One Woman's Nasty Emails Go Public, So She Apologizes
A Cleveland-area job list manager goes off on young job seekers who contacted her for help. Unfortunately for her, the internet can be equally as unkind.
This story originally appeared on PR Daily
The manager of a 7,300-subscribers JobBank newsletter in northeast Ohio, has offered an apology for her strident replies to applicant emails, which went viral over the past week or so.
Here's part of Kelly Blazek's written apology, according to Cleveland.com:
Hundreds of people contact me every month looking for help, and as the bottom fell out of the job market, their outreach and requests demanded more of my time. I became shortsighted and impatient, and that was wrong.At least three applicants to the newsletter made the self-described "house mother" of Cleveland's rejection emails public on the Web. Quite a few critics on Twitter called Blazek's responses a bad reflection on Cleveland's professional community. The #KellyBlazek hashtag is a pretty good catalog of that criticism, and there's even a parody account.
My Job Bank listings were supposed to be about hope, and I failed that. In my harsh reply notes, I lost my perspective about how to help, and I also lost sight of kindness, which is why I started the Job Bank listings in the first place.
Here's one example of a response from Blazek--a 2013 International Association of Business Communicators communicator of the year--which was posted to BuzzFeed last week:
This is how Kelly Blazek, the biggest Northeast Ohio marketing/creative job posting leader, treats young jobseekers: http://t.co/jaKBMw0knb— Joseph Hughes (@nczeitgeist) February 25, 2014
The latest exchange was posted to Cleveland's Scene website Tuesday. Here's the initial overture:
Hello Kelly,And Blazek's reply:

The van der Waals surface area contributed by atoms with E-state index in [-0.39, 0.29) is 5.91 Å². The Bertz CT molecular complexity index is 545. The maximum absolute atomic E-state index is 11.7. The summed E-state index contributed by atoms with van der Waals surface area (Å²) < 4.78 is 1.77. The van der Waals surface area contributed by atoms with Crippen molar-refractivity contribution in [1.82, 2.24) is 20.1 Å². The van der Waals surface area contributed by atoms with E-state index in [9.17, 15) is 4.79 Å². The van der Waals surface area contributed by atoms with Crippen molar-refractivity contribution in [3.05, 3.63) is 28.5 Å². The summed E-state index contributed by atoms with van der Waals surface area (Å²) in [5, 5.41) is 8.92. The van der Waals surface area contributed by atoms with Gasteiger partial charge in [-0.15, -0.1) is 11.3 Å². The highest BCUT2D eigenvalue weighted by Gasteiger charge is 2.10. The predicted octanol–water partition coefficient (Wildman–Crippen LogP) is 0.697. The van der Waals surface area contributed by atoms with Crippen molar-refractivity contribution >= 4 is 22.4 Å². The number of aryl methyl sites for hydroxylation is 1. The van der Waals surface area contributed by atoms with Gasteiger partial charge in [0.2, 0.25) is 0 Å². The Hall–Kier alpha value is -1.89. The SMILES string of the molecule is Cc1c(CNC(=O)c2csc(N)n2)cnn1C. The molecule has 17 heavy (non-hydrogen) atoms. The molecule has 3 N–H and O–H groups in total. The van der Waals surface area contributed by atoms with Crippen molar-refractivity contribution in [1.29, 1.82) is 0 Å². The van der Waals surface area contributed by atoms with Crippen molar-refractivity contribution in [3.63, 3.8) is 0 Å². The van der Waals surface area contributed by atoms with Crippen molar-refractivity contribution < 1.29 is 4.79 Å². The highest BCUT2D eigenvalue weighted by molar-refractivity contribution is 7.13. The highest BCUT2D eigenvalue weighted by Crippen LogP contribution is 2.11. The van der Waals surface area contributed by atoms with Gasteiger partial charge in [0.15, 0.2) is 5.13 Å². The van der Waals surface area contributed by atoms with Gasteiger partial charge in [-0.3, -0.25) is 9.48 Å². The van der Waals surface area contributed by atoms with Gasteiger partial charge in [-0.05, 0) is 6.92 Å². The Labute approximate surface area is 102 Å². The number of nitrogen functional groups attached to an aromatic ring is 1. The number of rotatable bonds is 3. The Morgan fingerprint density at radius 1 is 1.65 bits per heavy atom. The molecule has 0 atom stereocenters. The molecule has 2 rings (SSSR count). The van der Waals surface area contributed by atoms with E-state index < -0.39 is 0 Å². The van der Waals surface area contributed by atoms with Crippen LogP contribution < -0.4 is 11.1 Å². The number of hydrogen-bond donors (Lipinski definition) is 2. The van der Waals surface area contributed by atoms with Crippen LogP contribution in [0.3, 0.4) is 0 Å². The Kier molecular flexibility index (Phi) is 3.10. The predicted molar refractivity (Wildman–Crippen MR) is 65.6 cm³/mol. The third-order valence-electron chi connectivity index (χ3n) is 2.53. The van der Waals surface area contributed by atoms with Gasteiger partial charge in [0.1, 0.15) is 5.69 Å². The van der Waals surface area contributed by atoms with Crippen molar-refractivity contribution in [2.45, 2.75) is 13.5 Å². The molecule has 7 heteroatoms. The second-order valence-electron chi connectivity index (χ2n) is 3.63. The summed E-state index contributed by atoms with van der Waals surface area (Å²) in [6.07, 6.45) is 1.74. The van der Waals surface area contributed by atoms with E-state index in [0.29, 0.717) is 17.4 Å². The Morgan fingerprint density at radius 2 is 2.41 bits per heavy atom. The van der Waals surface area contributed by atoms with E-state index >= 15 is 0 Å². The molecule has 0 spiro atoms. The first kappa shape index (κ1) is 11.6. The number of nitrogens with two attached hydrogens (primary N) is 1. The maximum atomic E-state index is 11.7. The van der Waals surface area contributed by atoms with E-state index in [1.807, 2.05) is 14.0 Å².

My name is _______, I currently live in Chicago and am planning on moving back home to Cleveland in the next few months. I was born and raised in Cleveland and am excited to come back, finally. [A] friend of mine referred me to your Yahoo Group and I requested admission, but was denied.
When I told [my friend] about this, he told me that contacting you was the best way to gain access to the group. I am currently active in the employment market and have been in Technology Sales for the past 4 years.
What is the best way to gain acceptance into this group, so I can help find a job?
[H]ow about starting with NOT presuming I would share my nearly 1,000 personally-known LinkedIn contacts with a TOTAL stranger? How bush league to pull that stunt.Comments on the Scene piece were as unkind to Blazek, if not more so, than her emails were to the applicants. One called her an "arrogant idiot."
It's what kids do - ask senior executives to link in to them, so they can mine contacts for job leads. That's tacky, not to mention entitled - what in the world do I derive from accepting a stranger's connection request? You earned a "I Don't Know ______" from me today, for such an assumptive move. Please learn that a LinkedIn connection is the equivalent of a personal recommendation. If I haven't heard of someone, met them, or worked with them, why would I ever vouch for them on LinkedIn?
My Job Bank is a gift of my personal time and effort to benefit my profession. It's a privilege to help thousands of jobseekers - but I have my limits. You have not earned the right to ask me to connect on LinkedIn, and your Yahoo Group request was denied because you didn't provide any information when you requested membership - or failed to respond to a request for more information that indicates your background is a match for the jobs I share.
No more questions or requests. Please tap into the other job seeker resources in NE Ohio for your search.
Kelly Blazek | Principal
Gemba Communications, LLC
2013 IABC Communicator of the Year
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